Uncategorized

Street Cred

Last week I received an email that was efficiently sorted into the promotions tab in Gmail. I check that now and again in the hope that I have won a Book Riot giveaway (get at me, Book Riot), and found the small email from Shipt. It announced that an annual membership for their grocery shopping and delivery service was only $49 this weekend only! $50 off! Unlimited deliveries of $35 or more! No fee! Tipping optional!

Every time I see this kind of thing I think two things:

(1) This has to be a scam.

(2) I can get my own fucking groceries, thank you very much.

But I kept thinking about it. What if I could just look up a recipe and ask for the ingredients to be brought to me? We could eat fresh every night. I could waste less food, especially produce. I talked to the husband about it and we decided to pull the trigger. Just in time too, because he came down with a serious cold this weekend and we needed stuff. It was super easy, we just selected the things we needed, paid through the app, and I got texts as the person shopped for us, even when something we selected wasn’t in stock to ask me if I wanted something else.

I have found myself in a conundrum though. With every new thing I do that seemed impossible five years ago, I ask myself whether I still have the right to talk about poverty issues. How often do I need to trick the self-checkout at a large grocery/department store to be able to talk about the angst of affording enough groceries to eat? How many trips to Europe mean that I need to shut the fuck up?

Even two years ago the $50 I paid for a one year membership to Shipt was my grocery budget every two weeks for two people and four pets. Someone brought my groceries to my house this past Saturday, does that mean my actions and struggles in the past are somehow null and void now? “Oh, Amanda gets grocery delivery, she couldn’t possibly understand ‘the struggle.'” I worry that my life will become “oh, she’s been to London so who is she to talk to me about making a $5 Little Caesar’s pizza last for a week’s worth of dinners?”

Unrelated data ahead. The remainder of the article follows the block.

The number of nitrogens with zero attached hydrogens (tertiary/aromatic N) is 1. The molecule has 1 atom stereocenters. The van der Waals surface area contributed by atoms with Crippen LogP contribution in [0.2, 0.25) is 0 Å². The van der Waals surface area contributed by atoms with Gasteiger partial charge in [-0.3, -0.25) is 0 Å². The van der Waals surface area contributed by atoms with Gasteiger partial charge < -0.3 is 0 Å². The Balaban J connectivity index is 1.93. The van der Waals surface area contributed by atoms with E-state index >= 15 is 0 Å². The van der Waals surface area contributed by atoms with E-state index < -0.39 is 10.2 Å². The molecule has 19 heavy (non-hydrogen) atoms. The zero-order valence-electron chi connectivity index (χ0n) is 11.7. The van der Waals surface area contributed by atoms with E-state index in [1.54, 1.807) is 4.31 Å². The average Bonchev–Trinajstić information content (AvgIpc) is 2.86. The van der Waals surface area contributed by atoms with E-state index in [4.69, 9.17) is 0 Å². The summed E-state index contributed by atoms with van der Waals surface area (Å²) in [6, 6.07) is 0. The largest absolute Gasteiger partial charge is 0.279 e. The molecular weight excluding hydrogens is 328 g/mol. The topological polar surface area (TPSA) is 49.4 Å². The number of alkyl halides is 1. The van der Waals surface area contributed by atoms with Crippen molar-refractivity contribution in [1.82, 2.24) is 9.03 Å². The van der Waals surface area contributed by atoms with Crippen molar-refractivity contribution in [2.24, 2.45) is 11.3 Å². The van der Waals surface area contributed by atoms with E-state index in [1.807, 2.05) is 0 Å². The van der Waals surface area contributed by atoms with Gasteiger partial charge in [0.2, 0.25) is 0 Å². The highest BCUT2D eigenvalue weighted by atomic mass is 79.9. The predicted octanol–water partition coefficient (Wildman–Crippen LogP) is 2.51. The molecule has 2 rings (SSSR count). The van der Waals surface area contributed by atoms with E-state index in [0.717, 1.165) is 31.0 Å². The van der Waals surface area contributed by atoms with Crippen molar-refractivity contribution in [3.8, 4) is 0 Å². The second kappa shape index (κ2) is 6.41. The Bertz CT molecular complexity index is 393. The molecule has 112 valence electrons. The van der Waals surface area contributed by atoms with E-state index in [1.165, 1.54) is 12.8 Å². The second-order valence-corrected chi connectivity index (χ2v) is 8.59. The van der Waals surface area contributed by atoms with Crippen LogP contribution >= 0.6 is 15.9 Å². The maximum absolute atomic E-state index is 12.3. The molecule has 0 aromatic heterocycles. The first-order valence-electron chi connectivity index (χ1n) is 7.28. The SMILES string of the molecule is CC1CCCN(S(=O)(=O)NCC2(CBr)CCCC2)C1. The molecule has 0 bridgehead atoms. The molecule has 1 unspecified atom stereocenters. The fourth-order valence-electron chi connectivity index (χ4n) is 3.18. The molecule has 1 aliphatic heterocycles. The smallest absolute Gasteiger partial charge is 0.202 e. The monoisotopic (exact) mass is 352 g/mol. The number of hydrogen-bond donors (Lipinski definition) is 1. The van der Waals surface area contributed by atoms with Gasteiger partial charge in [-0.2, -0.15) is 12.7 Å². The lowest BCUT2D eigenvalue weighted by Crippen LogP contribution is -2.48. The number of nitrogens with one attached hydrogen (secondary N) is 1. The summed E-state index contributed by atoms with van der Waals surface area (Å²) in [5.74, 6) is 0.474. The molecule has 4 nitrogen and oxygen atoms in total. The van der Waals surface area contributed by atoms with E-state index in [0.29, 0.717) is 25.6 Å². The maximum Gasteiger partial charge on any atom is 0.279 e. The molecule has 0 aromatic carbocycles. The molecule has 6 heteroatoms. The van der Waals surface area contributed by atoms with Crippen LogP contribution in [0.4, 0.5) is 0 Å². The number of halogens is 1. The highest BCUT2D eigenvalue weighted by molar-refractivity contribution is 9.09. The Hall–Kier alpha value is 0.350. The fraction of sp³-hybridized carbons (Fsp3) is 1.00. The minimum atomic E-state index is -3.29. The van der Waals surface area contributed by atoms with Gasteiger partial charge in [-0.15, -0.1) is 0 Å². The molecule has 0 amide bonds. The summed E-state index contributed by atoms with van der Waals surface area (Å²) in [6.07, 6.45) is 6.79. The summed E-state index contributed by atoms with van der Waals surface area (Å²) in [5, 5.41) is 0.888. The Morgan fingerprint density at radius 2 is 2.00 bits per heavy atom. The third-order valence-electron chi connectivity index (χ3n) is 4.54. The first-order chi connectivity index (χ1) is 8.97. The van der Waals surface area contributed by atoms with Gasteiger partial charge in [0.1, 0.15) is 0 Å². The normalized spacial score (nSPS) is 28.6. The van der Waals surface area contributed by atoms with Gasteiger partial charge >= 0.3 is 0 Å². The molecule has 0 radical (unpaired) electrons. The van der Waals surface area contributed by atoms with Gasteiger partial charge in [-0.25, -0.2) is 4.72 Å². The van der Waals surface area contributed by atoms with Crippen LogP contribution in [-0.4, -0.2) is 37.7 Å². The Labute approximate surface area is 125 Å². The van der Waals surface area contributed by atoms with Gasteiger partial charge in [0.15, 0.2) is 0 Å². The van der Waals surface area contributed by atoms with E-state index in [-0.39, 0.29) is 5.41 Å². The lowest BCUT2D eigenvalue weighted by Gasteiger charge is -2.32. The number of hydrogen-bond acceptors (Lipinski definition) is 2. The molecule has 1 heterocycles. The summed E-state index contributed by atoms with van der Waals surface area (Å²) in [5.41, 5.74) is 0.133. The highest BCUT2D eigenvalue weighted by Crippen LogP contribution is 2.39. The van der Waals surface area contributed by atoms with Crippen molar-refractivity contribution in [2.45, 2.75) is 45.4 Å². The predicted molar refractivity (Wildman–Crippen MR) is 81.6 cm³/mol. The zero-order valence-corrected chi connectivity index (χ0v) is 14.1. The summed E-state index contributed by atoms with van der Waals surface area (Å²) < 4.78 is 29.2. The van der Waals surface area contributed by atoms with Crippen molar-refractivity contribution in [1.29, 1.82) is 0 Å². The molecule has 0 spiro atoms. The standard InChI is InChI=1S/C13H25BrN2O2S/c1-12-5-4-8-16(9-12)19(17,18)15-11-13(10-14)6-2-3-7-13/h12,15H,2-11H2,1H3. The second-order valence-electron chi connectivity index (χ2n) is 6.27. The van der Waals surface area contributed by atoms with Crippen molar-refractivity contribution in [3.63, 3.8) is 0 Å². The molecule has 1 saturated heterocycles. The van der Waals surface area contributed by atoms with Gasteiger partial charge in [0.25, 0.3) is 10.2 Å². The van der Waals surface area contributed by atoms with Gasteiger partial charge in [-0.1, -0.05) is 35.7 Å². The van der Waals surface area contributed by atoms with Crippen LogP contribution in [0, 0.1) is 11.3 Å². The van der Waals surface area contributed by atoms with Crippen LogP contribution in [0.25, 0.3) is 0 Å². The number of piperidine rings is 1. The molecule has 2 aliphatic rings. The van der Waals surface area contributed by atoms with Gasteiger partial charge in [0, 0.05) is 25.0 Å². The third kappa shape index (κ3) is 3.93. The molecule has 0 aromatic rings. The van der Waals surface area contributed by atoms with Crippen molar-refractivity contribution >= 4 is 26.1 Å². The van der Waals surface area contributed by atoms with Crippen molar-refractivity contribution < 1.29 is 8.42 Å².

Money is such a taboo subject, yet despite this the effects of poverty and being poor are being explored in very interesting ways right now. What I don’t see enough of is how we are supposed to transition from struggling with getting to work and staying fed to “just okay.” Because don’t get me wrong, the husband and I are one Betsy DeVos student loan decision away from financial ruin, one new health care law away from disaster – there are a lot of things keeping us balanced on the edge. But until that happens, what am I supposed to do with all these skills that I have that would be of no use anymore should we become *gasp* financially okay? 34 years learning how to successfully balance bills between three credit cards, how to get a full tank of gas even when you only have $10 available credit left, how to stretch canned, frozen, and packaged food so you can eat for weeks on as little as $35, and more…who am I when that all becomes obsolete? Who am I when I’m financially comfortable?

I don’t have the answers to these questions, but I get the sense that finding them will be very important to becoming who I can be in my late thirties and all of my forties. A forced redefining, I guess I can handle it. Especially if they keep bringing my groceries to my house.

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